Part of the training given to Reach volunteers is how to recognize signs of predatory behavior on the part of adults toward children.
"Knowing that he (Record) heard that in training is a little chilling," said Bartleson, who has led Reach for the past three and a half years.
The Rev. Robert Siler, chief of staff of the Catholic Diocese of Yakima, pointed out that Reach is using "an abundance of caution" in contacting people where Record served.
"Obviously, we're taking this very seriously," Siler said. "Our focus is to find out if anything improper happened during his ministry."
Although Reach leases quarters from the Yakima Diocese, it has not been affiliated with the diocese for the last year and a half. Instead, the organization operates as part of Catholics in Action, a nonprofit youth ministry headquartered in Zillah.
Siler explained that even though Reach is no longer under its auspices, the diocese continues to work closely with the organization, with Bartleson keeping the diocese apprised of each step in responding to the allegations of abuse.
The diocese is taking a layered approach in handling the situation, Siler said.
"Without presuming guilt, these are very serious charges," he said.
The chief of staff said Bishop Carlos Sevilla doesn't feel a public statement is necessary at this time. "We have not received a report that he (Record) abused anyone while serving his mission, but we are concerned about the charges against him," Siler said.
That response isn't enough, argued Robert Fontana, leader of the local Voice of the Faithful group, which advocates change in the church.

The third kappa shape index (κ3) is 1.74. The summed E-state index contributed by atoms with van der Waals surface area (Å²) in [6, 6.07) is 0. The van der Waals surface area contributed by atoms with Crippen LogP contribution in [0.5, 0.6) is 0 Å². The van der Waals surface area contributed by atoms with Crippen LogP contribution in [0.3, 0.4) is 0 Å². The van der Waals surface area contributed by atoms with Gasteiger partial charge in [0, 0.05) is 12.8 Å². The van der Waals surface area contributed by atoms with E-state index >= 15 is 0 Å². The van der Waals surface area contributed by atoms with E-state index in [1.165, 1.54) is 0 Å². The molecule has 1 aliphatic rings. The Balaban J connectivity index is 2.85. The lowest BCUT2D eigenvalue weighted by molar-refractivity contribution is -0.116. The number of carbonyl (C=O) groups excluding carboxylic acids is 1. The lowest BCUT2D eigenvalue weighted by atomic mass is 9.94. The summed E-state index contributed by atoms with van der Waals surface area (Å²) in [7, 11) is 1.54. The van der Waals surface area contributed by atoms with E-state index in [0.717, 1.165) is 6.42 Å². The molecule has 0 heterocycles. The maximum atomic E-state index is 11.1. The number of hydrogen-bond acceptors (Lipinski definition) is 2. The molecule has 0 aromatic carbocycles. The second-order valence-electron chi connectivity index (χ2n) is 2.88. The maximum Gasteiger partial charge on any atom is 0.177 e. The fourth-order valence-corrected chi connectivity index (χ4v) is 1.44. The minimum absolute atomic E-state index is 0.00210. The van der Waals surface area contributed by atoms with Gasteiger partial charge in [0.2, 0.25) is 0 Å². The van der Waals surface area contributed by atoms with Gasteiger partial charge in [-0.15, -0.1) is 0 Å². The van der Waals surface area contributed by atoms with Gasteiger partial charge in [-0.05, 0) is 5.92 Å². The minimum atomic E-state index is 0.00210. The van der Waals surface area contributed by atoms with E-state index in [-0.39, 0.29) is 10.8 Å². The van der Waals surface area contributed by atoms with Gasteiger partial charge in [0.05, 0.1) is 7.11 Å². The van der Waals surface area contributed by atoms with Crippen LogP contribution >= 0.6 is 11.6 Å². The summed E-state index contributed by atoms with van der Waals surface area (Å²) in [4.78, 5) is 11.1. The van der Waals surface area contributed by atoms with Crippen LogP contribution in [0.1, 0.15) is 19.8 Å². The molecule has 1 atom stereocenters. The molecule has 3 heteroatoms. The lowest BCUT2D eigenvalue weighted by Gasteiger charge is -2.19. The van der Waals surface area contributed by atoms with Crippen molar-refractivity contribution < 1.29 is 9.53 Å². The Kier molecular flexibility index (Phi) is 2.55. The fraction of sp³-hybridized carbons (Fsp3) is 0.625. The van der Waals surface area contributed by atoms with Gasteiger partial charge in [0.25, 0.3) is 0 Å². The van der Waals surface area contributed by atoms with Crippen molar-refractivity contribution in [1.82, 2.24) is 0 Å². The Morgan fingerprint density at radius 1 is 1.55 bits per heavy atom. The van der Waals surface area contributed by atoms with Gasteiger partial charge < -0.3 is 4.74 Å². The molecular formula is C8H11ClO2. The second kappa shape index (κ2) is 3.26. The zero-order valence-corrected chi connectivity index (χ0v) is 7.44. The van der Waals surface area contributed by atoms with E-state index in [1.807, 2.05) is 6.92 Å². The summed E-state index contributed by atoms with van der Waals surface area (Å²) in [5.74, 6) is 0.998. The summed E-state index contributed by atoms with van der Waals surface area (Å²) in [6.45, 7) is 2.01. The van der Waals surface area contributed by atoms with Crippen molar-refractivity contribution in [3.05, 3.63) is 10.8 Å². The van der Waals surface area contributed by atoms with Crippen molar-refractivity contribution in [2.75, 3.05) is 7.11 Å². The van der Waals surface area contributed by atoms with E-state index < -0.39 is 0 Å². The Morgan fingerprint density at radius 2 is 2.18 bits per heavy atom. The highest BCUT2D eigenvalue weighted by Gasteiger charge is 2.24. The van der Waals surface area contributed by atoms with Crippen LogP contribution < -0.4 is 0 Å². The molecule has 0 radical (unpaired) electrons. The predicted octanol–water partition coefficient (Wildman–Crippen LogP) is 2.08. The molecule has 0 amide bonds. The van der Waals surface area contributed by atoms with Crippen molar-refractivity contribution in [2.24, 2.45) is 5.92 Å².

"Once there was an arrest, the diocese should have called a press conference or issued a statement," Fontana said.
He pointed out that Record may have had contact with other local children, but their parents may not know about the arrest.
"When a child has been defiled, then you have to tell the public that the abuse has happened. Parents need to be told so they can speak to their children," he said.
Siler disagreed, saying that the diocese wants to avoid inflaming the situation. "We're targeting the people who could be the most directly affected," he said.
"I don't see that this case merits more than that. The person charged hasn't had a chance to go to trial. He should have the presumption of innocence."
In a statement, Barbara Dorris, outreach director in Chicago for the Survivors Network of those Abused by Priests, said the group was puzzled by the diocese's lack of action.
"Bishop Carlos Sevilla has chosen to sit back and wait for the victims and the media to do outreach to anyone who may have been hurt," she said. "He could have followed the words of the pope on his visit to the U.S. just last April and done everything in his power to help the wounded heal and protect the innocent."
Bartleson noted that making information public is not an easy subject.
"It's an agonizing thing," he said. "We need to support those who are innocent and help them remain innocent, and at the same time these things have to be addressed.
"It's difficult to do both those things and not hurt people."
Reach has instituted two changes in its program since the allegations came to light, Bartelson said. First, the organization has developed more extensive training about creating a safe environment for children. Second, because Reach volunteers stay with host families during their travels, the ministry will maintain a thorough information base on those families, so Reach doesn't have to rely on the home parish for contact information.